It's impossible to know what is stock-talk and what is factual, and presumably, mr. Arrestad is no petroleum engineer, but I believe that when they say high-impact, they mean the impact on Statoil's share-price, not global oil-supply...
The Barents Sea is still relatively unexplored. 60 new search-licenses were awarded this year.

Kj said...

Here is also a summary of last year exploration on the norwegian continental shelf:
Half of the exploration wells that were drilled last year, led to a discovery. There were 22 new discoveries on the Norwegian continental shelf last year. The Oil Director devoted the greatest attention to the twin findings Aldous / Avaldsnes in the North and Skrugard / Sea ice in the Barents Sea...
She presented the Directorate's new estimate of Aldous / Avaldsnes that sounds at 1.800 million barrels of oil equivalent, but also stressed that the uncertainty is large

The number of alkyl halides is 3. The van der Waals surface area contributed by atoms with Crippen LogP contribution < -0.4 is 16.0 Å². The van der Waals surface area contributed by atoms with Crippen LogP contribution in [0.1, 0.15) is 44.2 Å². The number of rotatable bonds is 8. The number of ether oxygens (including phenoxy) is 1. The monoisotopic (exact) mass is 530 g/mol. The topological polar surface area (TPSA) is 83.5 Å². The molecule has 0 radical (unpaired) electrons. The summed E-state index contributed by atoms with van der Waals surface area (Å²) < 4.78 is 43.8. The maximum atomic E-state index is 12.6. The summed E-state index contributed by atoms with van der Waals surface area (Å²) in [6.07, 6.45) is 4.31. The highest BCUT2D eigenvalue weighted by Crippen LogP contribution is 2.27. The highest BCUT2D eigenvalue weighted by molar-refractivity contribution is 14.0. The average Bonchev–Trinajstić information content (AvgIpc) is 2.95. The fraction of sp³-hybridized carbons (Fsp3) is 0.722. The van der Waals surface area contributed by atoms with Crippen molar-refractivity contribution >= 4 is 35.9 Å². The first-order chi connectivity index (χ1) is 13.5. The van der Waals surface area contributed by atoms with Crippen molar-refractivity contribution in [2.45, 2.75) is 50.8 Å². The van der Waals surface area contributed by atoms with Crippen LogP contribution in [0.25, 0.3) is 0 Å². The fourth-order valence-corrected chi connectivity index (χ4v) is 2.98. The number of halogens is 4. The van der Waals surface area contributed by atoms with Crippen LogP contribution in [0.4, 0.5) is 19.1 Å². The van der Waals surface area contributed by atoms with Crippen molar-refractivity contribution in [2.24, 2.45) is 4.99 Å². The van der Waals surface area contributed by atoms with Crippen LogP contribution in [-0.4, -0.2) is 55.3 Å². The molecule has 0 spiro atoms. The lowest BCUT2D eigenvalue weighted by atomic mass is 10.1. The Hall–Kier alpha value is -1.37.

Bayard said...

SBML, one day the oil is going to run out. By that time we need to have nuclear fusion reactors up and running. Fusion is theoretically possible, "the rest is just engineering" to quote Iain M. Banks.

Kj said...

The oil may be running out, but there are always novel sources of gas + coal, and there is already technology for converting gas/coal to liquid fuels, so I'm not scared of the supply for the foreseeable future. ofcourse all the better would be to have solar-to-liquid conversion up and running, plaster half of a Saharan country with solar installations, and we could get on with business without the uncertainties.

neil craig said...

This is onl;y 1 new field and new fields are only 1 relatively small part of our increasing resources. Tar sands, like Canada has and converting shale gas to oil are both massive resources available because of technological breakthroughs. Oil from algae and from methane hydrates require other breakthoughs - whuch are being worked on and clearly will come.

"Peak oil" is simply another political scare story. The age of cheap energy has not yet arrived but that is solely because of the political parasites.